the measure to pass, ami tuey couldn't do it,
no, sir—it is Atlanta, who can, and no one
Mr. Smith, of Glynn—You say it was the
understanding that this road should be a
feed-r to the Western ami Atlantic rail
road." Show me any such agreement in
the act organizing the road.
Mi". Atkinson—l refer the geutleman to
the acts of 1870. The capitalists who now
own the road had taken it out
of the hands of the original owners,
ami when they purchased it they
knew that the St ite had granted the char
ter with a view of making it a feeder to
the Western and Atlantic railroad. Be not
deceived by the liewsoapers. I well re
member wliou they wore almost a unit for
modifying the Rail mad Commission’s (low
ers. They had led many noble men into
the opposition to the commission, but no
sooner had this been accomplished than the
“master” deserted them.
HISTOKY REPEATS ITSELF.
History sometimes rei>eats itself, ami in
this case it may come true. Lot us not talc
the voice of tiie newspapers in this matter.
He had heard that the voice of “the people
was the voice of (rod,'' but never yet that
*‘tne voice of newspapers - ’ was “the voice
of God. - ’ Beware of the voice of the news
papers, for if you follow them you will do
wrong to the .State, wrong tothe'pooplc and
wrong to yourself.
Mr. Way, of Liberty, wuuted to eo on
ree >rd now and forever as iieing in favor of
this bill. The cause of the opponents was
bo weak that they appeal to the fears of the
members. He denied that the extension of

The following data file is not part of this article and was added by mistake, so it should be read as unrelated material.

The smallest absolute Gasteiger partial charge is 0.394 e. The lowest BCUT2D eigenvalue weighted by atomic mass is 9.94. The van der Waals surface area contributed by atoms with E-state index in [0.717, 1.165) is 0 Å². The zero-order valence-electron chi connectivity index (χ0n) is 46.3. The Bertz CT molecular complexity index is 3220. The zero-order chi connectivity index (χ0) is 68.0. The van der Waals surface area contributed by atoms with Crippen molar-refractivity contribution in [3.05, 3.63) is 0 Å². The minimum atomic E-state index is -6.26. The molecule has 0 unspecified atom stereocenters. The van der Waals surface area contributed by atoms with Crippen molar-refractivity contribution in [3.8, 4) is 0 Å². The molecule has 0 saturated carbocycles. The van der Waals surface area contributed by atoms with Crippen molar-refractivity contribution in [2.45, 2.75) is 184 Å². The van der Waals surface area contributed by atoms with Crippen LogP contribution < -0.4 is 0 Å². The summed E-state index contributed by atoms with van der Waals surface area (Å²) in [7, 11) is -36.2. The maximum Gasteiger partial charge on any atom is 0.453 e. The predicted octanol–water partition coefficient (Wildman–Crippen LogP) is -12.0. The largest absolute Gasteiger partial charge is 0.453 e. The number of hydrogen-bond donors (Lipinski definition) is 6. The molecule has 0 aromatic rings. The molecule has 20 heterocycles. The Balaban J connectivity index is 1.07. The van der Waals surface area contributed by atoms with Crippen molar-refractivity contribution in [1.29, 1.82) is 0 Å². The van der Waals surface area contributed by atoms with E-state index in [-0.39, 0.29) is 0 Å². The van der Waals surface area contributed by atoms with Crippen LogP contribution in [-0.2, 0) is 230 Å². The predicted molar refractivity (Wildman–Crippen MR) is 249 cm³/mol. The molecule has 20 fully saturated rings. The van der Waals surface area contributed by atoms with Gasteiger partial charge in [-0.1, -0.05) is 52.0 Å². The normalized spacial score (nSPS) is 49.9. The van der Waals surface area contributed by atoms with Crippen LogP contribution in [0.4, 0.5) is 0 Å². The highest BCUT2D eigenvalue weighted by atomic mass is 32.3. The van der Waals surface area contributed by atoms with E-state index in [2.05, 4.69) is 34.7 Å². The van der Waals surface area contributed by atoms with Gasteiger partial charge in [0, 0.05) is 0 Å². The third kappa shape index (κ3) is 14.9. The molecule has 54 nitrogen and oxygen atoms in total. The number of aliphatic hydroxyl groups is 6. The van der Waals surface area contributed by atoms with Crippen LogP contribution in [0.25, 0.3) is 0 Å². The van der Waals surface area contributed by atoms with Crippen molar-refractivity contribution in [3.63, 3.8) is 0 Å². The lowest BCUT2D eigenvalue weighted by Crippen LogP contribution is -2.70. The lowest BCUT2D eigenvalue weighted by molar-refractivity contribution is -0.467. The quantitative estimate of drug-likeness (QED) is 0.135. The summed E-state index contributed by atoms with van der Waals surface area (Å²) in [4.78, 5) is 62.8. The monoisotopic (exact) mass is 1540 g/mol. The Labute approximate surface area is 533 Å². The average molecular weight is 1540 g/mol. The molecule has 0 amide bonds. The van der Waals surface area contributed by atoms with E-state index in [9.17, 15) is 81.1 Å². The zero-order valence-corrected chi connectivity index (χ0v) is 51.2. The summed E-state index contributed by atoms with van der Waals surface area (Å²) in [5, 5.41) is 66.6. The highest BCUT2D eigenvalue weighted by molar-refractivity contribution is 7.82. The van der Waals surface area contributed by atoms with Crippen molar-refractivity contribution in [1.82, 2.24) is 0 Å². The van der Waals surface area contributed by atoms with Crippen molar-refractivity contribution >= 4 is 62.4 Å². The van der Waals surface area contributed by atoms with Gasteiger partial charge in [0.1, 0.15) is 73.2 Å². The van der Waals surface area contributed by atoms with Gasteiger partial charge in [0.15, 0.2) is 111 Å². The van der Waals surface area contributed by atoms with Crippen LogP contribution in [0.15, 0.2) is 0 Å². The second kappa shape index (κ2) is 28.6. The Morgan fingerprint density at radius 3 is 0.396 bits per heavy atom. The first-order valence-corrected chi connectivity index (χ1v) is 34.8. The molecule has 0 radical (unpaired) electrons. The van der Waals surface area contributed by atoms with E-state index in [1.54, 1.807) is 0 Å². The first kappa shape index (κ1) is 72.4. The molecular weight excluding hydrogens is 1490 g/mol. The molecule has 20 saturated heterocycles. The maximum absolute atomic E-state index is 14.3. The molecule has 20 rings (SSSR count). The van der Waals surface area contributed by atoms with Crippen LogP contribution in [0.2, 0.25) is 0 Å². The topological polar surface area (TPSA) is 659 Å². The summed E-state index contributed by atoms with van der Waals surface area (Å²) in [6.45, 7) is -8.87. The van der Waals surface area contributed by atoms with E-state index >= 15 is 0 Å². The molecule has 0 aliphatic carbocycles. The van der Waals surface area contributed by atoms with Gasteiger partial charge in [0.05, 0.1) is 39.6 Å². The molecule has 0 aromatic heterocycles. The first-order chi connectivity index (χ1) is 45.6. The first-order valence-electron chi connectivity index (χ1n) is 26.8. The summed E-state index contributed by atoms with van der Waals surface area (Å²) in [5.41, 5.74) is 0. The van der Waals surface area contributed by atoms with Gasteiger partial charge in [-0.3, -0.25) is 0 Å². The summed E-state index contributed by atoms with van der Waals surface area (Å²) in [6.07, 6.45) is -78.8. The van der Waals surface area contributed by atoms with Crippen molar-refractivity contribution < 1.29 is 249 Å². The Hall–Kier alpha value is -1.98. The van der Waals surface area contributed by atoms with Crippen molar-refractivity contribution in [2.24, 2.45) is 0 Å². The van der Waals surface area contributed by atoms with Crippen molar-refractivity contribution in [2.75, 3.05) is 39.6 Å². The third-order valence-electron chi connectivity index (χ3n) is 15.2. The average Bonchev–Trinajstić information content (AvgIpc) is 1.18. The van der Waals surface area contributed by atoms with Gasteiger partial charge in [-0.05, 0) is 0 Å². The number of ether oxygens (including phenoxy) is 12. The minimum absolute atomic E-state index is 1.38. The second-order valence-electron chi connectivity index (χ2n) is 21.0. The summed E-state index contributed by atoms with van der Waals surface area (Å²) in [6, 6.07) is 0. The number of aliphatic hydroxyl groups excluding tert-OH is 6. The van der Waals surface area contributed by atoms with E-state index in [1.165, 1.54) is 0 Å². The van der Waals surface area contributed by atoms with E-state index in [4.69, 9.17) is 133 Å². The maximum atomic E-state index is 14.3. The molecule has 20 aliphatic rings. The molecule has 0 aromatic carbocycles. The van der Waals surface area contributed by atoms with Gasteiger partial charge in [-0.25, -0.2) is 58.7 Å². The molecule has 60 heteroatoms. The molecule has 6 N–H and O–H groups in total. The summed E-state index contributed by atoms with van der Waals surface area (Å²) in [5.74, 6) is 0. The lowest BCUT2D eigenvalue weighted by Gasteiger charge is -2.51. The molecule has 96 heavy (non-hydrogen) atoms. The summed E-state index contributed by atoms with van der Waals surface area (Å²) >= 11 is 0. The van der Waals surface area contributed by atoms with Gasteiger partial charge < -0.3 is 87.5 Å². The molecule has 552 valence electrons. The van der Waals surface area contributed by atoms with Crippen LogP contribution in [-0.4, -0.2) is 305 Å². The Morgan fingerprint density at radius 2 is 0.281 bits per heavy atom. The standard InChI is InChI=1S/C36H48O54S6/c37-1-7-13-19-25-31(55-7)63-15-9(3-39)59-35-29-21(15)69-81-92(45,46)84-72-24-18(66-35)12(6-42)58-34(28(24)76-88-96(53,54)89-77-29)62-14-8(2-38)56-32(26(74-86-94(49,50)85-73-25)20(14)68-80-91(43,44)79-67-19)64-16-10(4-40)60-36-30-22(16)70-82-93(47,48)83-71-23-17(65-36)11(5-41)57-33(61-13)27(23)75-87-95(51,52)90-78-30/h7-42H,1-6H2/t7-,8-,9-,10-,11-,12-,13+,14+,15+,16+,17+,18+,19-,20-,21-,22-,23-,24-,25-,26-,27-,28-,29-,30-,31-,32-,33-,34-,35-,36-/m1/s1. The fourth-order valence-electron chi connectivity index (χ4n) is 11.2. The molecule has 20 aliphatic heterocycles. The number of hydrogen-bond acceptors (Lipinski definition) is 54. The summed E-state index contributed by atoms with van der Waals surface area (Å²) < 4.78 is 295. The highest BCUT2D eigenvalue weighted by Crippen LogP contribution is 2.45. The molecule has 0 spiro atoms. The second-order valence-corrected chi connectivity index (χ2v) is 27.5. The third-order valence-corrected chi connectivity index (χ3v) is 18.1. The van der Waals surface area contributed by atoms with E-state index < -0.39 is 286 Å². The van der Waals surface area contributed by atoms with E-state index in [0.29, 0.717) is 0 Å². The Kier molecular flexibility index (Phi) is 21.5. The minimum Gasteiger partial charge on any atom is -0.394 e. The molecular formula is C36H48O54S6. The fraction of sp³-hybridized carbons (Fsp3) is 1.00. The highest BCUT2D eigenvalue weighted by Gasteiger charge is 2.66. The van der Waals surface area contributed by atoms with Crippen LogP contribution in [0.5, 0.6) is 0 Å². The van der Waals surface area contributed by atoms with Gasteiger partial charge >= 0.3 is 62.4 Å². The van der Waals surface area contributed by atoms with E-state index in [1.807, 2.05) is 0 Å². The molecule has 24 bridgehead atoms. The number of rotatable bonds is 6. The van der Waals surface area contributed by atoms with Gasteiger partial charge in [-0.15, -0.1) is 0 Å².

this road would injure the Western and
Atlantic railroad. Toe Hast Tennessee,
Virginia aid Georgia railroad was the road
that would be seriously hurt.
Mr. Clay, of Cobb, rose and said that the
House would boar him out that he had oecu-
Sed but a little of the time of the House.
enoe he hud not made any speech in favor
of the bill, but sai l “that the gentleman
from Barlow may know mv views, I will
now give them. 1 favor the substitute, but
would not vote for the original bill. J lx>-
lievo the Marietta and North Georgia rail
roud is coining to Atlanta. If it fails to
come bv legislative charter, it will still
come. The substitute provides for the road
to be constructed at> i ojierated through the
central is irtiou of Marietta, and prevent■>
the road from coming to Atlanta on the
track of the Western and Atlantic railroad,
either by contract or otherwise. The
friends of the measure have resolved the
sulwtitute. and. believing that this substi
tute will serve the interest
of those I represent, I support
the substitute. In doing so the future will
demonstrate that lam right. I understand
that the rood lugi made arrangements to
come to Atlanta regardless of this charter,
and I see in this substitute ample pro,ac
tion to those that J represent. I lielievo the
Legislature should ileal with this question
just us if an individual owned the State
road. Hail mad* are built for the interest,
of the people. The more railrouds you
liave, the more competition yon liavo, the
cheaper are freight rates, and you thus
benefit the lieopin.”
Mr. Harrell, of Wetwtur. opposed the mo
tion to reconsider. The people of Georgia
were the stockholders of the State rood. It
was their pio|s*rty which wa-to be albx tod
The question wus one purely financial. He
believed when the manlier* thought of the
matter they woubt agree with him. It was
u matter of dollar and cents.
Mr. Smith, of Gynn. favored ruoowiidor
oiloii. \\ liat is the I met question In regard
*" finance*, to exclude toreigu <■•111101 l
cause it will come in oontaet with the Stale
or to let it ill U> develop n new w-ctlon •
Mr. Glenn, of Whitfield, ton) tin* |imitil##
of Northeast Georgia were tint consult,*!